UEFA, together with the players' union FIFPro and the governing body's partner in the anti-racism campaign, the pan-European Football Against Racism in Europe (FARE) network, are finalising preparations for a keynote conference that will press home the message that racism, intolerance and discrimination have no place in the game.
The third Unite Against Racism Conference will be hosted by the Polish Football Association in Warsaw on 3 and 4 March, with some 250 delegates expected from national associations, clubs, leagues, non-governmental organisations, the media and representatives from the world of politics.
The objectives of the conference include raising awareness of the problems of racism and discrimination in football among the members of the football family; proposing positive and practical solutions for addressing racism in the game and in society; and sharing examples of good practice in different settings and among different actors – clubs, NGOs and supporters' groups.
Third such gathering
Two previous conferences of this nature have taken place, in London in 2003 and in Barcelona in 2006, with the football community – players, officials, coaches and fans – joining together to look at key issues in what has become a central campaign within football.
UEFA and FARE have been partners for several years. The FARE movement brings together equality groups from across the continent, supporting them and helping create a united front against racism. UEFA, in addition to providing significant financial assistance, uses its leading competitions to give a platform to anti-racism activities and to promote respect for diversity. A number of top European footballers have also lent their support over the years.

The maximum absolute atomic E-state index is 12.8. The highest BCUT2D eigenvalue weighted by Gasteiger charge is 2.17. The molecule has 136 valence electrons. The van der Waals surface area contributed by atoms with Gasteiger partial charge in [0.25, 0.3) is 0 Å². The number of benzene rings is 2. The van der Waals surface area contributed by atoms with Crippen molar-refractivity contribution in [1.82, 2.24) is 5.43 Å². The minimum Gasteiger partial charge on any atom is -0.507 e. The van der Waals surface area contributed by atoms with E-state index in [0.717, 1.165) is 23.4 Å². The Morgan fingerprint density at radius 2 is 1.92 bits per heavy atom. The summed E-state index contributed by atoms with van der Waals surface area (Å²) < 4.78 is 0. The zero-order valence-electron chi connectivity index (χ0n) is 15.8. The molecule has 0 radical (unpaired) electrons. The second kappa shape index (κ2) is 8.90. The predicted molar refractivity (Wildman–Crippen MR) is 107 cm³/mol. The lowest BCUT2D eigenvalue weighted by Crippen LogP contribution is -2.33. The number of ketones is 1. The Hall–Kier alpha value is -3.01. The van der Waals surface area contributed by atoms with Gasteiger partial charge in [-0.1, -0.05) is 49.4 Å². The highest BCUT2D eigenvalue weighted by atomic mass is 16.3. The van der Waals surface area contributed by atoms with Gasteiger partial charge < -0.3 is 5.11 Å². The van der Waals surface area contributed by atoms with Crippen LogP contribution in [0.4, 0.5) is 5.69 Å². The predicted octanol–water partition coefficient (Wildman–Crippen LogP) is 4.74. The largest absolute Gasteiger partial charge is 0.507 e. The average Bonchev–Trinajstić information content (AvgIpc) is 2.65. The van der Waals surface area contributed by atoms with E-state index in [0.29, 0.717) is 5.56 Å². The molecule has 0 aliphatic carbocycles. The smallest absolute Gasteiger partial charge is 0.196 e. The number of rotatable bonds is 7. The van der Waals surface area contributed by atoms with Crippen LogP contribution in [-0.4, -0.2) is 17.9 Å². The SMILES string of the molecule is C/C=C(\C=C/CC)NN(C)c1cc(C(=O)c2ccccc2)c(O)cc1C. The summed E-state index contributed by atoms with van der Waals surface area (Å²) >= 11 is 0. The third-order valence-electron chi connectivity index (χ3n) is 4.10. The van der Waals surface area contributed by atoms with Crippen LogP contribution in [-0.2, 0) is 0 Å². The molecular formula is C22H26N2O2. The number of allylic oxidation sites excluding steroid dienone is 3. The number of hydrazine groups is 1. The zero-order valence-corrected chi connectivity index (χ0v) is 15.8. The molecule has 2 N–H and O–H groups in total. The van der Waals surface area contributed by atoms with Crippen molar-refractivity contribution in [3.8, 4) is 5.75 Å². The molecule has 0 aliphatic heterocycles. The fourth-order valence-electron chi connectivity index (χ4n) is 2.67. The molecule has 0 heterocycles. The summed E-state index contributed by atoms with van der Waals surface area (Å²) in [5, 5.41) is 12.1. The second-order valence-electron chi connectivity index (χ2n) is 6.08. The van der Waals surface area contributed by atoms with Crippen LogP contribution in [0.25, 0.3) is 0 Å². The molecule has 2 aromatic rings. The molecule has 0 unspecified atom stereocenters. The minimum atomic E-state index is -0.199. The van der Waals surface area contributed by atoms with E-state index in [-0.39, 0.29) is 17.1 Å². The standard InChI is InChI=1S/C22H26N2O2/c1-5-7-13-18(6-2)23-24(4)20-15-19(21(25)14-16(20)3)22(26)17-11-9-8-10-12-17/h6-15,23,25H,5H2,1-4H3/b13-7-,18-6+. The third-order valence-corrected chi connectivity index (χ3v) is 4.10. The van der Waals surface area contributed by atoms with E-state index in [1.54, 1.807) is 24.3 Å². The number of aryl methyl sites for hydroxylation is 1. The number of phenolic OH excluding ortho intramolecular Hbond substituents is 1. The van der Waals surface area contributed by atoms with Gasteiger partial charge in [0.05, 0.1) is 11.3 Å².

"We want to see the 'beautiful game' played without the cancer of racism," says FARE. "Football is the biggest sport in the world and belongs to us all. It should be the right of every person to play, watch and discuss freely, without fear. Unfortunately, at all levels of the game, from amateur to international, there are incidents of racism – be it from fans, players, clubs or other football bodies. FARE believes that such behaviour, on and off the field, is unacceptable and unwanted by the majority of fans and players."
UEFA operates a zero tolerance policy against racism and takes disciplinary measures against offenders, and together with the European Commission and the FARE network, launched an anti-racism television spot at the start of the current season to spearhead the ongoing campaign. (Click here to see the TV spot.)
Last summer, the UEFA EURO 2008™ championship also served to highlight the anti-racist movement, via the Unite Against Racism campaign and various activities including street football tournaments, an awareness scheme and the inclusion of local ethnic minorities. Two matchdays during the finals were devoted to this theme, and UEFA contributed €312,500 to the project. During FARE's high-profile Action Week in October, the UEFA Champions League matchdays presented an ideal opportunity to transmit the anti-racist message to thousands of supporters in the stadiums and millions of television viewers. (Click here to learn more about the Action Week.)
'Review and renew'
In his invitation letter for the Warsaw conference, UEFA General Secretary David Taylor writes: "We now want to create an opportunity to review progress and renew our call for action. In particular, we want to record positive developments and in view of EURO 2012™ look at the challenges facing us in the east and what more the European football family can do."
©UEFA.com 1998-2013. All rights reserved.